• Senate set to vote on $12.3 billion water bill Thursday, 22 May 2014 | 6:55 AM ET
    A garage that floated down a street is still submerged in floodwater June 16, 2008 in Cedar Rapids, Iowa.

    Congress is on the cusp of passing its first infrastructure bill of the year.

  • 'New normal': No one escapes pain in drought areas Tuesday, 20 May 2014 | 3:58 PM ET
    A tractor plows a field in Firebaugh, Calif.  The farmer had 20 percent of his almond trees removed because he doesn't have access to enough water to keep them watered.

    Analysts say farmers, businesses and consumers are all going to feel the effect of the drought hammering the West.

  • Farming in America: 'There's a growing discontent' Sunday, 23 Mar 2014 | 11:00 AM ET
    A sign near an almond farm on February 25, 2014 in Turlock, California.

    National Farmer's Day is supposed to celebrate American farmers and their contributions. But some say agriculture is seeded with a myriad of problems.

  • California drought could drain $8B, spike prices Friday, 21 Mar 2014 | 9:59 AM ET
    A dog hangs around an abandoned farmhouse on February 6, 2014 near Bakersfield, California. Now in its third straight year of unprecedented drought, California is experiencing its driest year on record, dating back 119 years and possible the worst in the past 500 years.

    California's drought may leave nearly a million acres of idle land this year because of a lack of water, a report said on Friday.

  • How the Pacific could be California's drought fix Thursday, 13 Feb 2014 | 4:03 PM ET
    A desalination plant in Carlsbad, Calif.

    Almost every water crisis in the Golden State brings up desalination. But using the Pacific to provide drinkable water comes with risks.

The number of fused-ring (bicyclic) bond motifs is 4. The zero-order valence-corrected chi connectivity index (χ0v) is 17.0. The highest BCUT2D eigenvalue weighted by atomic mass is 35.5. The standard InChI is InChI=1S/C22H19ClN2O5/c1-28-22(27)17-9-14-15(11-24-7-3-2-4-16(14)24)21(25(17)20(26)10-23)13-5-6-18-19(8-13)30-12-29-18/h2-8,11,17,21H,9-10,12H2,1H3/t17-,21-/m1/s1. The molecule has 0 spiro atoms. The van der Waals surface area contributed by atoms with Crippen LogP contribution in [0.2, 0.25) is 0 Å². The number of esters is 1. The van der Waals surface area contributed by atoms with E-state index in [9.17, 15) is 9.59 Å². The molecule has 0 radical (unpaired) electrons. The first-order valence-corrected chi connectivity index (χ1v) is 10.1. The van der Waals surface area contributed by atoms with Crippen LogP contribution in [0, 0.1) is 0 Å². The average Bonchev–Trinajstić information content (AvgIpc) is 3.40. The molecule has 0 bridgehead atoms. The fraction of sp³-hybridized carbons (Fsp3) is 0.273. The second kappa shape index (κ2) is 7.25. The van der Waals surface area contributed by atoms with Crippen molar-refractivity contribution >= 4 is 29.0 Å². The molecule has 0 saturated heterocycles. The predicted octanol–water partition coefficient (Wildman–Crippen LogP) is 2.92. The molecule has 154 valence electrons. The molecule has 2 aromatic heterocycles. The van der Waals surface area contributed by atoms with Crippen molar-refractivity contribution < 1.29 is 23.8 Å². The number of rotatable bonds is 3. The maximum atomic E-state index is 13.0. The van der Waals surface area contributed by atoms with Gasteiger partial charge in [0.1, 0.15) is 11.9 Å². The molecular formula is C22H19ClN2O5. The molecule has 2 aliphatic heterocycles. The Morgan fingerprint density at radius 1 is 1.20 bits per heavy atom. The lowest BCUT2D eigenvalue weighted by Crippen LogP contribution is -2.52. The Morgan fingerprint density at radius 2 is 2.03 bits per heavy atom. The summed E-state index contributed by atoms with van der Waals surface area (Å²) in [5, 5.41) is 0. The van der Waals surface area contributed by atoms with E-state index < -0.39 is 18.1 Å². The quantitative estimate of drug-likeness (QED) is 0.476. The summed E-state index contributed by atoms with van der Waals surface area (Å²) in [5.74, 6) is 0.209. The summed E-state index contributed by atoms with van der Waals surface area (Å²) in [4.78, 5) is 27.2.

• The business upside of California's water torture Thursday, 13 Feb 2014 | 12:45 PM ET
    A dog hangs around an abandoned farmhouse in early February near Bakersfield, Calif.

    One man's drought is another man's opportunity. Some firms could actually benefit from California's water problems.

  • House easily passes long-overdue farm bill Wednesday, 29 Jan 2014 | 3:04 PM ET
    Cattle at Hunter Haven Dairy Farm in Pearl City, Ill.

    The House of Representatives passed an controversial farm bill Wednesday that cuts spending by about $23 billion.

  • Matt Damon's not acting. There's a water crisis Wednesday, 22 Jan 2014 | 7:44 AM ET
    Matt Damon dicussing the world's water crisis at 2014 WEF in Davos, Switzerland.

    Matt Damon is both a hot Hollywood actor and a water wonk. The man who brought Jason Bourne to life spends time these days on fixing the water crisis.

  • Don't laugh: Lack of toilets signals deadly crisis Friday, 15 Nov 2013 | 12:07 PM ET
    An Indian man washes in a toilet complex run by an NGO Sulabh International at a railway station in New Delhi.

    "Think of living in a giant cesspool and you get some idea of the problem," said one expert about the lack of good sanitation for billions of people.

  • Warning: Many US watersheds failing stress test Monday, 30 Sep 2013 | 7:00 AM ET

    A new report says that many watersheds in the U.S. are seriously stressed, with demand for water exceeding the natural supply of the resource.